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  Re: When stuff breaks days after the warranty expires. 
 
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Joshua Marius, LeThe Aug 15, 2007, 10:22am EDT Reply - Quote - Report Abuse
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Sander,

This happens all the time with any manufacturer of laptops. I referred numerous amounts of brokers from companies such as Smith Barney to purchase Business Laptops from HP. This was years ago and some pretty recent, not one single problem so far. I only use HPs myself. Not because ďthey are the bestĒ but because I love the way they feel. Iíve sold hundreds of their laptops and yes, once in a while a white patch will form on the screen after years, but Iíve noticed the same in many other notebooks. My first laptop was a Compaq, passed on to me and it lasted from 1998, and it was in good condition when I sold it in 2004.

You probably just got a bad one, built by a careless person. But thatís the way it goes. Iíve been around laptops and working with them on a daily basis for about 10 years, and every single manufacturer will have one or two laptop series with a common problem. I even talked about this with a friend who works at a laptop repair shop. He told me the Sony Vaios are the most expensive ones, yet those are the ones that fill up his shop. Then he says that Dells and HPs are very good. So itís all about being at the right place, at the right time. I currently have a DV2000 from HP and within the past few months I have sold tons of DV2000s and DV6000s. Iíve also worked with many Gateways which have not failed me once, and Iíve surveyed many owners who say they donít experience problems.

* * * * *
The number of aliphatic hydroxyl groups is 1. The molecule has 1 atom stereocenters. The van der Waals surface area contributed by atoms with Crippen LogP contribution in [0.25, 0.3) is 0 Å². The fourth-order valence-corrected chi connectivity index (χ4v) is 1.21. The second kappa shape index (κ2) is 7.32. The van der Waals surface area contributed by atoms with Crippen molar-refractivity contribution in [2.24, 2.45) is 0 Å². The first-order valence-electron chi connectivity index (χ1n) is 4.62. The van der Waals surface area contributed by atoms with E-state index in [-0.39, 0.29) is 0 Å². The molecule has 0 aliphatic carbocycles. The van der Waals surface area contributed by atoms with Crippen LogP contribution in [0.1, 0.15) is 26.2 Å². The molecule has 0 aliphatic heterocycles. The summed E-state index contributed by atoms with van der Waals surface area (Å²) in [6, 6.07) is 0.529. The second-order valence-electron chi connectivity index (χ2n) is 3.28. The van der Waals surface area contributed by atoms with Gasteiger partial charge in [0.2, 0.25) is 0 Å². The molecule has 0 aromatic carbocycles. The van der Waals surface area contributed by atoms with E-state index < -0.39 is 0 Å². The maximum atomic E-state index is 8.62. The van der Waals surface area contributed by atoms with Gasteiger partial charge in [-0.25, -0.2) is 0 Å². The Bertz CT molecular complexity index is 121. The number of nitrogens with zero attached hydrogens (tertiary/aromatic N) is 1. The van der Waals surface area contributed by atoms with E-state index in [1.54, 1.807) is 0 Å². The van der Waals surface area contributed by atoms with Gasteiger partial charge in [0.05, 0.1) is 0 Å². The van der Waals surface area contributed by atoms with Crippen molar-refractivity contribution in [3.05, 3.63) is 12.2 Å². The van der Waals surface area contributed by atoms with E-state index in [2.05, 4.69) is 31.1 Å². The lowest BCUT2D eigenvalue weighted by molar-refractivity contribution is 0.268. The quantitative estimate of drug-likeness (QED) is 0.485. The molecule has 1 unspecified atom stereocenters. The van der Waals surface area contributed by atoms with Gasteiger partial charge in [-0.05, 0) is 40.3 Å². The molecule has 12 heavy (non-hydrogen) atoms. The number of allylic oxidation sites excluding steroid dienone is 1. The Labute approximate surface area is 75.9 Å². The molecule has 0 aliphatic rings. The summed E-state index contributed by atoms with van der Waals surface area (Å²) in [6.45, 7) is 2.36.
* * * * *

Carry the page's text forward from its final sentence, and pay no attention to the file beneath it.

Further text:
This applies to any computer equipment. Thatís why you see so many mixed reviews in many forums. Itís the way it goesÖonce again, itís all about being at the right place, at the right time.

Joshua Marius
http://www.letheonline.net


Joshua Marius
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Sander Sassen Aug 15, 2007, 11:57am EDT Reply - Quote - Report Abuse
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>> Re: Re: When stuff breaks days after the warranty expires.
Joshua,

I'm not new to notebooks failing for a variety of reasons, but in this case I'm shocked by HP's response, esp. considering the notebook in question was out of warranty by a matter of weeks. Given the fact that this is not an entry model, but at the time of purchase their top-of-the-line business model, I expected a different treatment from them.

Best regards,

Sander Sassen
Editor in Chief - Hardware Analysis
ssassen@hardwareanalysis.com
Joshua Marius, LeThe Aug 15, 2007, 12:34pm EDT Reply - Quote - Report Abuse
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>> Re: Re: When stuff breaks days after the warranty expires.
I see what you are saying and it makes a lot of sense. Since you are paying more for the product, they should do something about the standard warranty. Maybe increase it to two years. A better warranty will also attract more buyers. But remember, they are a company, all that matters is profit :(

All those extended warranty plans are expensive.

Joshua Marius
http://www.letheonline.net

Joshua Marius
http://www.letheonline.net
-----------------------------
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Intel SSDSC2CW180A3 180 GB
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Archangel Aug 16, 2007, 03:38pm EDT Reply - Quote - Report Abuse
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>> Re: Re: When stuff breaks days after the warranty expires.
I agree with Sander, that was terrible support policy's from Hp. You were only so far out of warranty. Plus, 500 for fixing it? no way man.

Kirk Bowlby Aug 17, 2007, 01:47pm EDT Reply - Quote - Report Abuse